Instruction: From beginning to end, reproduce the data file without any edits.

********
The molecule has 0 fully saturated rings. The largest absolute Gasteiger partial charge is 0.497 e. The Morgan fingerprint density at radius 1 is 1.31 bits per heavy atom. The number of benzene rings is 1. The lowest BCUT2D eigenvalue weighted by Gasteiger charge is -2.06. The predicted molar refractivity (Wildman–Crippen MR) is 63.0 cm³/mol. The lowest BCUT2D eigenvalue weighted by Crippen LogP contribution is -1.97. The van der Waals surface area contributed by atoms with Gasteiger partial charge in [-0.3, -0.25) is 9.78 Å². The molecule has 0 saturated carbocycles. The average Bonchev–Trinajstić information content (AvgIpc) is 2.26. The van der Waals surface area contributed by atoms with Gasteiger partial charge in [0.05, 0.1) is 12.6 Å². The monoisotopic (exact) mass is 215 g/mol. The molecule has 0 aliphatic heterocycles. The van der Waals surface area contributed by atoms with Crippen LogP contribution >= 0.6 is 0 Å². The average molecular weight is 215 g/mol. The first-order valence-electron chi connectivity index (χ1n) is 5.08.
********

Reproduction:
The molecule has 0 fully saturated rings. The largest absolute Gasteiger partial charge is 0.497 e. The Morgan fingerprint density at radius 1 is 1.31 bits per heavy atom. The number of benzene rings is 1. The lowest BCUT2D eigenvalue weighted by Gasteiger charge is -2.06. The predicted molar refractivity (Wildman–Crippen MR) is 63.0 cm³/mol. The lowest BCUT2D eigenvalue weighted by Crippen LogP contribution is -1.97. The van der Waals surface area contributed by atoms with Gasteiger partial charge in [-0.3, -0.25) is 9.78 Å². The molecule has 0 saturated carbocycles. The average Bonchev–Trinajstić information content (AvgIpc) is 2.26. The van der Waals surface area contributed by atoms with Gasteiger partial charge in [0.05, 0.1) is 12.6 Å². The monoisotopic (exact) mass is 215 g/mol. The molecule has 0 aliphatic heterocycles. The van der Waals surface area contributed by atoms with Crippen LogP contribution >= 0.6 is 0 Å². The average molecular weight is 215 g/mol. The first-order valence-electron chi connectivity index (χ1n) is 5.08.